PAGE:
PRP Stem Cell Therapy

Do Cellular Injections for Knee Pain Leave You With Less Pain Than Total Knee Replacement Surgery?

When It Comes To Knee Pain, Cellular Injections for Knee Pain May Be The Way To Go...

Knee pain and knee osteoarthritis can be unbearable to live with. And–at the risk of sounding obvious–the whole point of seeking treatment is to alleviate this pain. However, with traditional treatments like knee replacement surgery, patients were apt to experience even more pain before they could get better. Luckily, with the recent boom in the regenerative medicine field, there have been revolutionary advancements in treating knee pain by harvesting the body’s own healing abilities. One of these treatments being PRP Stem Cell injections for knee pain. Best of all- these treatments have shown to have better potential at mitigating knee joint pain at a faster rate.

The two most popular regenerative elements that have been making headlines are Platelet-Rich Plasma (PRP)- which is derived from blood, and Stem Cells- which are most commonly derived from fat or bone tissues. It may come as a surprise to some that these elements are simply taken from the patient’s own body, but one should not be so quick to dismiss the apparent simplicity of these PRP Stem Cell injections for knee pain, or to underestimate the body’s powerful regenerative abilities. In fact, a 2015 study involving 1,114 participants found that “SVF [Stromal Vascular Fraction] cell application revealed at least 50% improvement of hip or knee joint after treatment in 80.6% of patients at 3 months. The Score further improved in time to 12 months of the follow-up to 91.0%”. [1]

Now compare that study to another recent study consisting of 272 participants that looked at the percentage of patients who still had ongoing knee pain 1 year after undergoing knee replacement surgery. The study found that 107 patients–out of all 272 patients who responded–still had chronic pain 1 year post-surgery. That is nearly 40% of patients! Not to mention that on a pain scale rating from 0-10 (0 being no pain, and 10 being unbearable pain), some of these participants still reported their pain being as high as a 5 out of 10. [2]

Although PRP Stem Cell injections for knee pain are a fairly recent practice, they have shown to be less time consuming, less painful, and can eventually save you money in the long run.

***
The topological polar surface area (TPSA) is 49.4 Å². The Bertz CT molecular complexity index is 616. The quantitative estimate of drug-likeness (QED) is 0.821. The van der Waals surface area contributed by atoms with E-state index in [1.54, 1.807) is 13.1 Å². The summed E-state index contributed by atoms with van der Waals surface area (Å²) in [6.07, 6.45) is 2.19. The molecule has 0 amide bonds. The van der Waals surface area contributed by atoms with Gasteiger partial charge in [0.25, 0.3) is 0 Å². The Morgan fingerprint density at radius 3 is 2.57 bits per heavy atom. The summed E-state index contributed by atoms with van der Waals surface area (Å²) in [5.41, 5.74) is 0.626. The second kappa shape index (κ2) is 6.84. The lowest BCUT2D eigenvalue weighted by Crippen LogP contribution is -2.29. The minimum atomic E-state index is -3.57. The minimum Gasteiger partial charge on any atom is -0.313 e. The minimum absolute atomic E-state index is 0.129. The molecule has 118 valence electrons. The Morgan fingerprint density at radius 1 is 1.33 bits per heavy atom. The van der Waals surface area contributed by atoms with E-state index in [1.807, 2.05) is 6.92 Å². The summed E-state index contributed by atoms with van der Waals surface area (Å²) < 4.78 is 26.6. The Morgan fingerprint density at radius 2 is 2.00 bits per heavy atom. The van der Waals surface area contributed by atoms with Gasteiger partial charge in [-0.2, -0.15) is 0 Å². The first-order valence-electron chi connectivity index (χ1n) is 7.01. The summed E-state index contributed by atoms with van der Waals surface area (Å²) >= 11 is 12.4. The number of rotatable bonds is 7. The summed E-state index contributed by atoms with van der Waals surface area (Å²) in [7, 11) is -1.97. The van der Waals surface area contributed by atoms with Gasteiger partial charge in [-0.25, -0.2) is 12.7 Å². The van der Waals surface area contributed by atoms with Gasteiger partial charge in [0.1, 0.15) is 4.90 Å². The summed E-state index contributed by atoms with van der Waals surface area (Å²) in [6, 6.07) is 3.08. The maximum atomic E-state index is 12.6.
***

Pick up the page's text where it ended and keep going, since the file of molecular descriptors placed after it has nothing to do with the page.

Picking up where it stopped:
Sources:

[1] https://www.ncbi.nlm.nih.gov/pubmed/25706817

[2] http://www.healio.com/orthopedics/journals/ortho/2016-1-39-1/%7B90c9f37e-7f11-45d6-9a0a-85db1643d31b%7D/risk-assessment-for-chronic-pain-and-patient-satisfaction-after-total-knee-arthroplasty#x01477447-20151228-06-bibr19

Studies Show That It May Be Time to Look for Alternatives to Knee Replacement

As an Increasing Number of People Face Chronic Knee Pain, Both Patients and Physicians May Need to Start Seeking Alternatives to Knee Replacement Surgery

It's time to start looking for alternatives to knee replacement surgery. More and more people are diagnosed with osteoarthritis of the knee. One study states that, apart from aging, reasons for the growth in knee osteoarthritis cases include the obesity epidemic, as well as “knee injury, repetitive use of joints, bone density, and muscle weakness”.

In fact, the amount of people inflicted with knee osteoarthritis has skyrocketed so much that a study from 2010 found that it is “one of the leading causes of global disability.” This same study warns physicians that they’ll need to brace themselves for a massive increase in treating the painful and debilitating condition. There are estimates that by “2030, only in the United States” knee osteoarthritis “will burden 67 million people.”

Traditionally, physicians have guided their patients towards receiving a total (or partial) knee replacement.